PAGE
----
The S&P 500 and Nasdaq rose modestly on Tuesday as the banking sector got a lift from positive analyst comments, while minutes from the Federal Reserve's last meeting eased concern over rising rates.
The minutes suggested the central bank could keep interest rates at ultra-low levels longer than investors have anticipated if the economy worsens. Lower rates support financial shares, which have been at the center of the market's year-long rally.
Bank of America
The three major U.S. stock indexes moved in a tight range, but perked up after the release of the Fed minutes at 2 p.m.
The crisis seems to be contained, but there is still enough uncertainty and enough high unemployment that the Fed looks like they will have loose monetary policy for an extended period of time, said Doug Roberts, chief investment strategist at Channel Capital Research.com, in Shrewsbury, New Jersey.
The Dow fared worse than the other indexes to end just below break-even as Travelers Companies Inc
The Dow Jones industrial average <.DJI> eased 3.56 points, or 0.03 percent, to end at 10,969.99, after a brief foray into positive territory following the Fed's minutes. But the Standard & Poor's 500 Index <.SPX> added 2.00 points, or 0.17 percent, to 1,189.44. The Nasdaq Composite Index <.IXIC> rose 7.28 points, or 0.30 percent, to 2,436.81.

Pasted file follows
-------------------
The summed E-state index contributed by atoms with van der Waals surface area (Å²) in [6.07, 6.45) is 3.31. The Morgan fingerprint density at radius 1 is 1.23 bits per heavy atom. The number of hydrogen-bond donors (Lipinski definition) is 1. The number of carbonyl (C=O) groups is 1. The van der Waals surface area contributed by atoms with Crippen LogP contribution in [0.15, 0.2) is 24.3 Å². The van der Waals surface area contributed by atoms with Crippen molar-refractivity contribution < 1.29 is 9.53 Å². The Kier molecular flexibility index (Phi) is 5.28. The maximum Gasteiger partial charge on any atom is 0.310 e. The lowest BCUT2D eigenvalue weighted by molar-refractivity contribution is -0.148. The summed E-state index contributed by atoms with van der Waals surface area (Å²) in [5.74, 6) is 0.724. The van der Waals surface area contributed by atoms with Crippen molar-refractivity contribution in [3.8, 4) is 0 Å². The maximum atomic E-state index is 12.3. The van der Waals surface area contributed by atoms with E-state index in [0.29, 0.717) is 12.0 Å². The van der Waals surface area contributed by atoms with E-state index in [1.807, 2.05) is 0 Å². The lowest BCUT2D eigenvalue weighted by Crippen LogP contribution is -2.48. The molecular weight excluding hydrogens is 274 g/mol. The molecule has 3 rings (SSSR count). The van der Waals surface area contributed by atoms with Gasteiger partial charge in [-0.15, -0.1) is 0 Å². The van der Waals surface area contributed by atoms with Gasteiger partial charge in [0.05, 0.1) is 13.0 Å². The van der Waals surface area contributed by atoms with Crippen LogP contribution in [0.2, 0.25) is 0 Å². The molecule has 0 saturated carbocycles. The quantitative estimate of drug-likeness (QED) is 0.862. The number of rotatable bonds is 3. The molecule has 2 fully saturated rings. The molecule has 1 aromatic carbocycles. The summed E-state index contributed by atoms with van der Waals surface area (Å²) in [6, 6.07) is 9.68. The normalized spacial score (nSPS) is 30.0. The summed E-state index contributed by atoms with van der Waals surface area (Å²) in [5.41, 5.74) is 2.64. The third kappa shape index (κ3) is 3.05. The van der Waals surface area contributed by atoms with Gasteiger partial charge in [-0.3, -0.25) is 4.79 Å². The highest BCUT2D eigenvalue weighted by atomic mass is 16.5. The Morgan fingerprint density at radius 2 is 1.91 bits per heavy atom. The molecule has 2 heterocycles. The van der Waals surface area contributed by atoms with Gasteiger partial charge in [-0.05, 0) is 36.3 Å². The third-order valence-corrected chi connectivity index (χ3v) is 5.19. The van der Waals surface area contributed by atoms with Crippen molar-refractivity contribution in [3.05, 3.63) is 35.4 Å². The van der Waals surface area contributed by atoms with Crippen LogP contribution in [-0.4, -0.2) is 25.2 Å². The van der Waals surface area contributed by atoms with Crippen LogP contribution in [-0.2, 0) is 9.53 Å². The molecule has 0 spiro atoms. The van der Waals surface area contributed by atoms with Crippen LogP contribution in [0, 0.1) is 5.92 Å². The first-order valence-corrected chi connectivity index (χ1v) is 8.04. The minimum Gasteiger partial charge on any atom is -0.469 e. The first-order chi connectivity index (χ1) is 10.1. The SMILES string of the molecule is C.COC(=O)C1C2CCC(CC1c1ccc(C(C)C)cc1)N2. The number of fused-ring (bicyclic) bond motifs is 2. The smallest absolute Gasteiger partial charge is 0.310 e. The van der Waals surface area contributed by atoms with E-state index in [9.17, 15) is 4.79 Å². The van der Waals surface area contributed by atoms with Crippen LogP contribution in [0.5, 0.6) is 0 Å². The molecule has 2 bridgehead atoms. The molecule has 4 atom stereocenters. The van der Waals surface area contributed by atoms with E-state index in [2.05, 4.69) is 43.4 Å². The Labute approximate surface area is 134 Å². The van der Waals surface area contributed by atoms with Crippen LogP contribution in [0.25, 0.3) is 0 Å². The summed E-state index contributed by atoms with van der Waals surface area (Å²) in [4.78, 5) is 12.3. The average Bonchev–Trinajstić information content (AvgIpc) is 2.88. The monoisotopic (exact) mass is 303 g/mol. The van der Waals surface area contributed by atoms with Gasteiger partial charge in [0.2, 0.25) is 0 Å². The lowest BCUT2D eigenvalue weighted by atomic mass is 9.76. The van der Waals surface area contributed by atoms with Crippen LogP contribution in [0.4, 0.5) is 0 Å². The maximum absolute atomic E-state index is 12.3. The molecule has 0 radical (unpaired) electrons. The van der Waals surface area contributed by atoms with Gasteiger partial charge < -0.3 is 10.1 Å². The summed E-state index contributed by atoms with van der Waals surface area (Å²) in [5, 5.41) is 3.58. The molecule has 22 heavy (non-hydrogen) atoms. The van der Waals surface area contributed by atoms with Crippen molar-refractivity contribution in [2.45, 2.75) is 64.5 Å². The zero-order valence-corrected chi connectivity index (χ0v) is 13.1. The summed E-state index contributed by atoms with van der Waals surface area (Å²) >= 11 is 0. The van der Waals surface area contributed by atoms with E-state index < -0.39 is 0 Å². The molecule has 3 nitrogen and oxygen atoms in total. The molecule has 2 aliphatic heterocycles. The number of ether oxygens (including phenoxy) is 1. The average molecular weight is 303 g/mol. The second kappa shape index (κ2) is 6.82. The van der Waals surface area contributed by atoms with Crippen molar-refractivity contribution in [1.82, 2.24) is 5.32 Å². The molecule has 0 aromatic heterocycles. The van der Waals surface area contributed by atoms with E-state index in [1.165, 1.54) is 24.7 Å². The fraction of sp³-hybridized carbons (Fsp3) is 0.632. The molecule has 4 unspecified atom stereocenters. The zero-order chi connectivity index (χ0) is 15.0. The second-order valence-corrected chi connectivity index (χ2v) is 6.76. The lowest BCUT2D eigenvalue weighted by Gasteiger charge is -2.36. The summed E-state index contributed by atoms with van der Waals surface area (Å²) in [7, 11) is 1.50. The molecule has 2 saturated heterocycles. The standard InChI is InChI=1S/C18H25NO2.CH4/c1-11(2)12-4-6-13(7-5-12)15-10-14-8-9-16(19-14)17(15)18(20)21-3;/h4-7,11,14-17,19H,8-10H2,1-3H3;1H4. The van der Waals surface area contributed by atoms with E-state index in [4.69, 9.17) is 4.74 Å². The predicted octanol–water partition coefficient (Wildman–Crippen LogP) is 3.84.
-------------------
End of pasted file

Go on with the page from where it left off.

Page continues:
Earlier, the S&P 500 hit an 18-month intraday high at 1,191.80, and the Nasdaq touched a 19-month intraday high at 2,443.50.
Regional banks' shares rose after Credit Suisse increased its price target on two smaller banking companies, Regions Financial Corp
Regions Financial gained 4.4 percent to $8.55, while Synovus Financial advanced 6.2 percent to $3.62. The KBW regional banks index <.KRX> rose 3.1 percent, closing at its highest level since early January 2009.
The Nasdaq garnered support from Amazon.com
Home builders' stocks slid as rising Treasury yields raised worries about higher mortgage rates, while KB Home
Higher mortgage rates would pose a significant hurdle for a recovery in the housing sector. The 10-year Treasury note's yield reached 4 percent in intraday trade on Monday, though its yield eased to 3.97 percent on Tuesday as bargain hunters stepped in to buy some debt.
(Reporting by Leah Schnurr; Additional reporting by Chuck Mikolajzcak; Editing by Jan Paschal)